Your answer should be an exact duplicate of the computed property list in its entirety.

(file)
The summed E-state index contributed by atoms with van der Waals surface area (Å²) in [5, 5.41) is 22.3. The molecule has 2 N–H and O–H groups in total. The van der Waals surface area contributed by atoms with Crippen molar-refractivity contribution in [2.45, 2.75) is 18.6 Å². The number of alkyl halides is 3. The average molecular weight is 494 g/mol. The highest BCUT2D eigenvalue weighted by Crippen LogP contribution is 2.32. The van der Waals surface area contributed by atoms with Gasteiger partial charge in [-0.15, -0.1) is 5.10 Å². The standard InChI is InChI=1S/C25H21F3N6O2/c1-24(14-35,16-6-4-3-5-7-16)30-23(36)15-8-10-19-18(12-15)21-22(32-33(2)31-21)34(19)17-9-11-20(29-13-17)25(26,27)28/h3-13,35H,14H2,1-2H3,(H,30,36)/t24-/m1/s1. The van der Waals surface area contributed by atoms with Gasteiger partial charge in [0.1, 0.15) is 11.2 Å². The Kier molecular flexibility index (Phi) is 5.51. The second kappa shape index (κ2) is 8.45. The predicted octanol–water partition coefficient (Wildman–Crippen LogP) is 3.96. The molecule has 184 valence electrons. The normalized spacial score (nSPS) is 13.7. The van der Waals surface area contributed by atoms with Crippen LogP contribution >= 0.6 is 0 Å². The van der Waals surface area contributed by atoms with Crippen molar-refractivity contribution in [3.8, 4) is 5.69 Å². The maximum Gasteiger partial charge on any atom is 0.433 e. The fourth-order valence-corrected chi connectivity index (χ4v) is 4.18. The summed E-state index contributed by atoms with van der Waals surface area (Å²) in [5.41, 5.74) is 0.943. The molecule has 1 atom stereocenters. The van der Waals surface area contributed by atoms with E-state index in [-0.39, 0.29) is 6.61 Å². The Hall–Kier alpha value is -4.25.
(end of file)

The summed E-state index contributed by atoms with van der Waals surface area (Å²) in [5, 5.41) is 22.3. The molecule has 2 N–H and O–H groups in total. The van der Waals surface area contributed by atoms with Crippen molar-refractivity contribution in [2.45, 2.75) is 18.6 Å². The number of alkyl halides is 3. The average molecular weight is 494 g/mol. The highest BCUT2D eigenvalue weighted by Crippen LogP contribution is 2.32. The van der Waals surface area contributed by atoms with Gasteiger partial charge in [-0.15, -0.1) is 5.10 Å². The standard InChI is InChI=1S/C25H21F3N6O2/c1-24(14-35,16-6-4-3-5-7-16)30-23(36)15-8-10-19-18(12-15)21-22(32-33(2)31-21)34(19)17-9-11-20(29-13-17)25(26,27)28/h3-13,35H,14H2,1-2H3,(H,30,36)/t24-/m1/s1. The van der Waals surface area contributed by atoms with Gasteiger partial charge in [0.1, 0.15) is 11.2 Å². The Kier molecular flexibility index (Phi) is 5.51. The second kappa shape index (κ2) is 8.45. The predicted octanol–water partition coefficient (Wildman–Crippen LogP) is 3.96. The molecule has 184 valence electrons. The normalized spacial score (nSPS) is 13.7. The van der Waals surface area contributed by atoms with Crippen LogP contribution >= 0.6 is 0 Å². The van der Waals surface area contributed by atoms with Crippen molar-refractivity contribution in [3.8, 4) is 5.69 Å². The maximum Gasteiger partial charge on any atom is 0.433 e. The fourth-order valence-corrected chi connectivity index (χ4v) is 4.18. The summed E-state index contributed by atoms with van der Waals surface area (Å²) in [5.41, 5.74) is 0.943. The molecule has 1 atom stereocenters. The van der Waals surface area contributed by atoms with E-state index in [-0.39, 0.29) is 6.61 Å². The Hall–Kier alpha value is -4.25.